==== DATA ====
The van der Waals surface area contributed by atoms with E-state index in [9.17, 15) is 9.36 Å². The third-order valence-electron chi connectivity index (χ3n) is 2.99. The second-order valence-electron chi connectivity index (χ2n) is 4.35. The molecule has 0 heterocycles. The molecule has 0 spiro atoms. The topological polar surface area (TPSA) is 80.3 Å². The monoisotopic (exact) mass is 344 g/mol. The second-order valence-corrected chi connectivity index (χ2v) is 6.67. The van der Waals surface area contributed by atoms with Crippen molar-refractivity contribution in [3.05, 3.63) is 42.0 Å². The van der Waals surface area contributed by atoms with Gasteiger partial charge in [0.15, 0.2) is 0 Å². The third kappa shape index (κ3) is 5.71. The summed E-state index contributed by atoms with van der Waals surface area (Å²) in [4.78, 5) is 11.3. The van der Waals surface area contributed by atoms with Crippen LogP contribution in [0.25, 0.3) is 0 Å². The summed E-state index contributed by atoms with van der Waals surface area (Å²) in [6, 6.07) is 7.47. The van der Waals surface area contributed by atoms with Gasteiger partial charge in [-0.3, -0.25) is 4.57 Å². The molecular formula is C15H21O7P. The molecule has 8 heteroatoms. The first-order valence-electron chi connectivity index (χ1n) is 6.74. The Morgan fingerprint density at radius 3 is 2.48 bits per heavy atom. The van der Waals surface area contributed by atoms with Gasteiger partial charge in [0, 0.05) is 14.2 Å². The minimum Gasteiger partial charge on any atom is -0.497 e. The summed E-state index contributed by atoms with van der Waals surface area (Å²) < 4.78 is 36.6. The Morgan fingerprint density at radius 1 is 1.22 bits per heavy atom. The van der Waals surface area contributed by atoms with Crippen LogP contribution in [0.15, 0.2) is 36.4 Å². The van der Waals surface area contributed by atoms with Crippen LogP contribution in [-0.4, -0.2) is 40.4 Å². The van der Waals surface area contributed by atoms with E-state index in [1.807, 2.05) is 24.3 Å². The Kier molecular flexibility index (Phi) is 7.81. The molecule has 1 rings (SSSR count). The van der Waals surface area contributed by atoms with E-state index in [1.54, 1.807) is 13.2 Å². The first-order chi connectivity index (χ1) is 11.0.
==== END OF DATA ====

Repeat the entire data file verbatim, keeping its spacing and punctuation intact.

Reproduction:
The van der Waals surface area contributed by atoms with E-state index in [9.17, 15) is 9.36 Å². The third-order valence-electron chi connectivity index (χ3n) is 2.99. The second-order valence-electron chi connectivity index (χ2n) is 4.35. The molecule has 0 heterocycles. The molecule has 0 spiro atoms. The topological polar surface area (TPSA) is 80.3 Å². The monoisotopic (exact) mass is 344 g/mol. The second-order valence-corrected chi connectivity index (χ2v) is 6.67. The van der Waals surface area contributed by atoms with Crippen molar-refractivity contribution in [3.05, 3.63) is 42.0 Å². The van der Waals surface area contributed by atoms with Gasteiger partial charge in [0.15, 0.2) is 0 Å². The third kappa shape index (κ3) is 5.71. The summed E-state index contributed by atoms with van der Waals surface area (Å²) in [4.78, 5) is 11.3. The van der Waals surface area contributed by atoms with Crippen LogP contribution in [0.25, 0.3) is 0 Å². The summed E-state index contributed by atoms with van der Waals surface area (Å²) in [6, 6.07) is 7.47. The van der Waals surface area contributed by atoms with Gasteiger partial charge in [-0.3, -0.25) is 4.57 Å². The molecular formula is C15H21O7P. The molecule has 8 heteroatoms. The first-order valence-electron chi connectivity index (χ1n) is 6.74. The Morgan fingerprint density at radius 3 is 2.48 bits per heavy atom. The van der Waals surface area contributed by atoms with Gasteiger partial charge in [0, 0.05) is 14.2 Å². The minimum Gasteiger partial charge on any atom is -0.497 e. The summed E-state index contributed by atoms with van der Waals surface area (Å²) < 4.78 is 36.6. The Morgan fingerprint density at radius 1 is 1.22 bits per heavy atom. The van der Waals surface area contributed by atoms with Crippen LogP contribution in [0.15, 0.2) is 36.4 Å². The van der Waals surface area contributed by atoms with Crippen LogP contribution in [-0.4, -0.2) is 40.4 Å². The van der Waals surface area contributed by atoms with E-state index in [1.807, 2.05) is 24.3 Å². The Kier molecular flexibility index (Phi) is 7.81. The molecule has 1 rings (SSSR count). The van der Waals surface area contributed by atoms with E-state index in [1.54, 1.807) is 13.2 Å². The first-order chi connectivity index (χ1) is 11.0.